Scott Koenig is bemused by those who believe that dated attack plans are somehow evidence that counter-terrorist intelligence is bad or, worse, politically motivated.
We know that al Qaeda operatives typically spend several months or even years surveiling a potential target, probing for weaknesses. By increasing security of likely targets on the basis of the slightest intelligence (or even at random), we can disrupt their planning process, and possibly force them to abandon a plan altogether.
The easiest time to thwart a potential terrorist plan is during this critical planning period. If the surveillance can be detected, it may be possible to track the movement of the reconnaissance elements, and ultimately bust an entire terrorist cell.
But typically, the critical piece of information that thwarts an attack wonÃ¢€™t come from captured documents, or even trained security personnel. It generally comes from an alert civilian who witnesses suspicious activity, and reports it to authorities.
In a discussion that ensues in his comments section, he defines “suspicious”:
First, let’s dispense with the BS: ethnic profiling works. I don’t mean to offend anyone, but Middle Eastern men in their 20s and 30s are much more likely to be terrorists than say, an elderly Scandanavian woman.
What you’re typically looking for is someone who is taking numerous photos of high-profile buildings or other vital infrastructure beyond what a tourist might want for his scrapbook. They would be paying particular attention to critical structural elements, like support beams, etc. Anyone who is spending an unusual amount of time observing people (especially security or delivery personnel) entering and leaving a building is obviously suspicious. Even more suspicious if he is taking notes. Anyone observing from a distance with a telescope or binoculars should raise your attennae.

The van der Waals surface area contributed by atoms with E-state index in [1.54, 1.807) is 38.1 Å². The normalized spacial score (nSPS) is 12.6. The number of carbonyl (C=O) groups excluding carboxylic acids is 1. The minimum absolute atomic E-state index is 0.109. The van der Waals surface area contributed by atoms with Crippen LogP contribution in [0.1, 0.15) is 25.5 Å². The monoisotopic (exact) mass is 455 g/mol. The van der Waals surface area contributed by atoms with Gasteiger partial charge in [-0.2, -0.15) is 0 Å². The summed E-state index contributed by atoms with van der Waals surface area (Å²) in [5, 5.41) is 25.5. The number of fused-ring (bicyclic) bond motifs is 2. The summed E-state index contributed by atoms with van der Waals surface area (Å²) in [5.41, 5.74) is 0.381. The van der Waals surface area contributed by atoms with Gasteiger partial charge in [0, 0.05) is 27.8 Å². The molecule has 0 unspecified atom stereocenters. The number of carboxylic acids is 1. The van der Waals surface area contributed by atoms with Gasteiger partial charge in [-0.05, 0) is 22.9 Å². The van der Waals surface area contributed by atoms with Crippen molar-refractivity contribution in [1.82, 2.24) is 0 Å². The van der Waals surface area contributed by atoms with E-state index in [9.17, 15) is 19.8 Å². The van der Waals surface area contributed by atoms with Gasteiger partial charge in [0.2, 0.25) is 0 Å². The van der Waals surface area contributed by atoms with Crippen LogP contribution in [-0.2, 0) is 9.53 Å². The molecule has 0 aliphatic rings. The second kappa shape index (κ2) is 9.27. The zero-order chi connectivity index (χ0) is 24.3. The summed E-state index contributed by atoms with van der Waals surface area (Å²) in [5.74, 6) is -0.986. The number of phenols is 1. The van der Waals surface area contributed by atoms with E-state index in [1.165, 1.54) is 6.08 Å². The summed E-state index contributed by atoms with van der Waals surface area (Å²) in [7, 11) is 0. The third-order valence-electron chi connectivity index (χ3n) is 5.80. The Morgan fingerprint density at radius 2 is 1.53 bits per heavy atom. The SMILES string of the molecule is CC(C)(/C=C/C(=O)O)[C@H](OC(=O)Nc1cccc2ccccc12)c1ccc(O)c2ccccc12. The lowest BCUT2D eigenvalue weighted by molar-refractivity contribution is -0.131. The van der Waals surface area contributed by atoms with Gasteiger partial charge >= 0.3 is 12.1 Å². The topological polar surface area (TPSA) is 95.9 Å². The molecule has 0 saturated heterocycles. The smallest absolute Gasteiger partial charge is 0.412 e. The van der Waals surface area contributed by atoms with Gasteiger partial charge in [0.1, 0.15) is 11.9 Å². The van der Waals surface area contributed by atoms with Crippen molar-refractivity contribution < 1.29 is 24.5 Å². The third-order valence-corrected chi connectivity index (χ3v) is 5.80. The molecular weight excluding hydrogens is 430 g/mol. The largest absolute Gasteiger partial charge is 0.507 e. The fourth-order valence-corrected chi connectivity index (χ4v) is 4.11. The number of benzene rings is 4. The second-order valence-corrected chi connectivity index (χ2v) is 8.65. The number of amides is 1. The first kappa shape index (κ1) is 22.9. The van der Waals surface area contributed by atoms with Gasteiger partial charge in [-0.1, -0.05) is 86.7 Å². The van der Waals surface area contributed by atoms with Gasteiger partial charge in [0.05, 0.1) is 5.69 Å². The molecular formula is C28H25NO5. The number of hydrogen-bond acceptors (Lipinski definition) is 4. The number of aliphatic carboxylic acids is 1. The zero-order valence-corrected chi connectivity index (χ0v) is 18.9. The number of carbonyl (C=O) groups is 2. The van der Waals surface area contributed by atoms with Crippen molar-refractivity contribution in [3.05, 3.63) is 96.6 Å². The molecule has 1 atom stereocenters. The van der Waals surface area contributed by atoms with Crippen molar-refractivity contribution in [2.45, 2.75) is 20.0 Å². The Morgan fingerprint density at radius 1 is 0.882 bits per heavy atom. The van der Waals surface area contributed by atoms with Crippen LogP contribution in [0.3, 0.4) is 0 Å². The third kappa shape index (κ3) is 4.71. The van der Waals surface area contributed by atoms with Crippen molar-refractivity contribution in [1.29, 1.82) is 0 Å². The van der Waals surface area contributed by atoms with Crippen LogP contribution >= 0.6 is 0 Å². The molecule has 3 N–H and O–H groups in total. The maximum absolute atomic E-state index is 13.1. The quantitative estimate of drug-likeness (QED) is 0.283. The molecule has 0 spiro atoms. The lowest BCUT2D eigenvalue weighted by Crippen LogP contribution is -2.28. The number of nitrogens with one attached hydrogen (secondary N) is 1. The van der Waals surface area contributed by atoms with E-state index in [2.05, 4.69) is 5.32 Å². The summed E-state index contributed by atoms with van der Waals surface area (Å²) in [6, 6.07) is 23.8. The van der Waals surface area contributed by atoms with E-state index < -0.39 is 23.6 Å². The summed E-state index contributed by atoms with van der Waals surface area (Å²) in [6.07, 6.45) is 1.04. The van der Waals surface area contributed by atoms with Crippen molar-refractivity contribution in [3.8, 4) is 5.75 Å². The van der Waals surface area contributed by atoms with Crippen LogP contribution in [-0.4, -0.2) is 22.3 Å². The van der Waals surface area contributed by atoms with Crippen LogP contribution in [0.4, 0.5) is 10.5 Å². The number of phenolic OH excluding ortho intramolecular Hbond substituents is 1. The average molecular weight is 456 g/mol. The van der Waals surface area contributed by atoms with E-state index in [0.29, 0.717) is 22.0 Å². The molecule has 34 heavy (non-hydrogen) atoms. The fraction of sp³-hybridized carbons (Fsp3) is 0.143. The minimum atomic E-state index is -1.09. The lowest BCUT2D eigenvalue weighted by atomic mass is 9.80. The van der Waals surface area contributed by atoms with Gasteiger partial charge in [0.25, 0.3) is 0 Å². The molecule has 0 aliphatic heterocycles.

But mainly, it’s just any behavior that strikes you as unusual for a person going about their business, but which could easily be consistent with scoping out a potential target.
Clearly, this isn’t rocket science. The bottom line is that if you have a gut feeling about someone, don’t ignore it. Observe their behavior, but don’t confront them directly. Make sure you can give a good description, and report the incident to the proper authorities.
Ethnic profiling isn’t foolproof. While al Qaeda operatives are mainly young, male, and Arab, not all are. Still, one has to start somewhere. And it’s not simply the presence of people who “look” like the people who staged the 9/11 attacks. The phones would ring off the hook in the DC area if people called the police to report every sighting of a “Middle Eastern man in their 20s and 30s.” Or, for that matter, people taking pictures of buildings. But, certainly, people can develop a sense of what is “normal” for their part of the country and figure out what constitutes “suspicious.”